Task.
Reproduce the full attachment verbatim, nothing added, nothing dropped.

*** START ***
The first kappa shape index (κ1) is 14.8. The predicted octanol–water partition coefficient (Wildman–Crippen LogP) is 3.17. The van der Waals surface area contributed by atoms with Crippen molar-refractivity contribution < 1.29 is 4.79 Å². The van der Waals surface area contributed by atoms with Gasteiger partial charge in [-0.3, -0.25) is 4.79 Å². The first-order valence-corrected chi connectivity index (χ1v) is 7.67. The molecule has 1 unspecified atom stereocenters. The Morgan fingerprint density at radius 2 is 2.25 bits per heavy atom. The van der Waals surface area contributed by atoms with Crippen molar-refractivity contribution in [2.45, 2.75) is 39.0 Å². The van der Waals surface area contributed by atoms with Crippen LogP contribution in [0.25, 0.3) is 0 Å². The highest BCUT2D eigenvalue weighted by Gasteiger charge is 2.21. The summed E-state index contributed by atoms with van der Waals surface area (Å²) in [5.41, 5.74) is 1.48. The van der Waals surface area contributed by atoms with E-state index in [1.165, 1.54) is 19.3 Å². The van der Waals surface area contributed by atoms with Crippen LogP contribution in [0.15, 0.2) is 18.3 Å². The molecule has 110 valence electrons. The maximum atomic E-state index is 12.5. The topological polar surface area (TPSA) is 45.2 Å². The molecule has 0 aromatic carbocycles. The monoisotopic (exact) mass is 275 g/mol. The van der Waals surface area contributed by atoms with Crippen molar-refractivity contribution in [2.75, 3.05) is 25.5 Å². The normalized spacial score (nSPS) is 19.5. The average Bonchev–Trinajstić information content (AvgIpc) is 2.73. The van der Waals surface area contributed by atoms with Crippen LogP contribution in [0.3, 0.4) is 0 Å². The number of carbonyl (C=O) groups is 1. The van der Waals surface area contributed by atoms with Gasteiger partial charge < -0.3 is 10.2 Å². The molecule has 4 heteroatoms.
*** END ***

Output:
The first kappa shape index (κ1) is 14.8. The predicted octanol–water partition coefficient (Wildman–Crippen LogP) is 3.17. The van der Waals surface area contributed by atoms with Crippen molar-refractivity contribution < 1.29 is 4.79 Å². The van der Waals surface area contributed by atoms with Gasteiger partial charge in [-0.3, -0.25) is 4.79 Å². The first-order valence-corrected chi connectivity index (χ1v) is 7.67. The molecule has 1 unspecified atom stereocenters. The Morgan fingerprint density at radius 2 is 2.25 bits per heavy atom. The van der Waals surface area contributed by atoms with Crippen molar-refractivity contribution in [2.45, 2.75) is 39.0 Å². The van der Waals surface area contributed by atoms with Crippen LogP contribution in [0.25, 0.3) is 0 Å². The highest BCUT2D eigenvalue weighted by Gasteiger charge is 2.21. The summed E-state index contributed by atoms with van der Waals surface area (Å²) in [5.41, 5.74) is 1.48. The van der Waals surface area contributed by atoms with E-state index in [1.165, 1.54) is 19.3 Å². The van der Waals surface area contributed by atoms with Crippen LogP contribution in [0.15, 0.2) is 18.3 Å². The molecule has 110 valence electrons. The maximum atomic E-state index is 12.5. The topological polar surface area (TPSA) is 45.2 Å². The molecule has 0 aromatic carbocycles. The monoisotopic (exact) mass is 275 g/mol. The van der Waals surface area contributed by atoms with Crippen molar-refractivity contribution in [2.75, 3.05) is 25.5 Å². The normalized spacial score (nSPS) is 19.5. The average Bonchev–Trinajstić information content (AvgIpc) is 2.73. The van der Waals surface area contributed by atoms with Crippen LogP contribution in [0.3, 0.4) is 0 Å². The number of carbonyl (C=O) groups is 1. The van der Waals surface area contributed by atoms with Gasteiger partial charge < -0.3 is 10.2 Å². The molecule has 4 heteroatoms.